The ‘het­ero­sexual’ address of these magazines is a con­ven­tion. There to reas­sure the read­er­ship and their advert­isers that their ‘unmanly’ pas­sions are in fact manly. Nevertheless, the met­ro­sexual man con­tra­dicts the basic premise of tra­di­tional het­ero­sexu­al­ity — that only women are looked at and only men do the look­ing. Metrosexual man might prefer women, he might prefer men, but when all’s said and done noth­ing comes between him and his reflection.

Metrosexuality was of course, test-marketed on gay men — with enorm­ous suc­cess. It’s a Man’s World is billed as the first men’s style exhib­i­tion — but the Gay Lifestyles Exhibition, which fea­tures fash­ion shows and a whole range of ‘mens products’, is already in its third year. It was in the style-obsessed Eighties that the ‘gay life­style’ — the single man liv­ing in the met­ro­polis and tak­ing him­self as his own love-object — became an aspir­a­tion for non-homosexuals.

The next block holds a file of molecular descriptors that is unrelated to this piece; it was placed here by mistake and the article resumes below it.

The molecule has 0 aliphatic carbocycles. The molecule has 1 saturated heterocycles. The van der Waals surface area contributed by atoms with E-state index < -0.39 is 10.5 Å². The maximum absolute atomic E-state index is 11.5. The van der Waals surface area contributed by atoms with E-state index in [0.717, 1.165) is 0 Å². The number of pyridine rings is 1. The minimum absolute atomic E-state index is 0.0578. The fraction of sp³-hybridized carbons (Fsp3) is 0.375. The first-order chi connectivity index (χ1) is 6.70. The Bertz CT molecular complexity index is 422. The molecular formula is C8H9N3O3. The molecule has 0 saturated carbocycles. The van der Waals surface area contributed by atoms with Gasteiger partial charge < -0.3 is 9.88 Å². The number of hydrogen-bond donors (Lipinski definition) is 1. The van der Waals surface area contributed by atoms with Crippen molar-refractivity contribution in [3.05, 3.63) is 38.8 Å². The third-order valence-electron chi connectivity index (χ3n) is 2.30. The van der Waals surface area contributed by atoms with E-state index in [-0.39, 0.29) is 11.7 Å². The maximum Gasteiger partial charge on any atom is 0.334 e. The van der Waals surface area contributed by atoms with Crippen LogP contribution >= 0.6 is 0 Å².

Perhaps this is why Attitude, a style magazine launched earlier this year felt able to break with con­ven­tion and address itself openly to gay men and ‘strays’ (gay act­ing straight men).

The New Lad bible Loaded magazine, for all its fea­tures on sport, babes and sport, is (closeted) met­ro­sexual. Just as its anti-style is a style (last month it car­ried a sup­ple­ment for ‘no non­sense’ clothes, such as jeans and boots), it’s het­ero­sexu­al­ity is so self-conscious, so stud­ied, that it’s actu­ally rather camp. New Lads, for all their burp­ing blokeish­ness, are just as much in love with their own image as any met­ro­sexual, they just haven’t come to terms yet.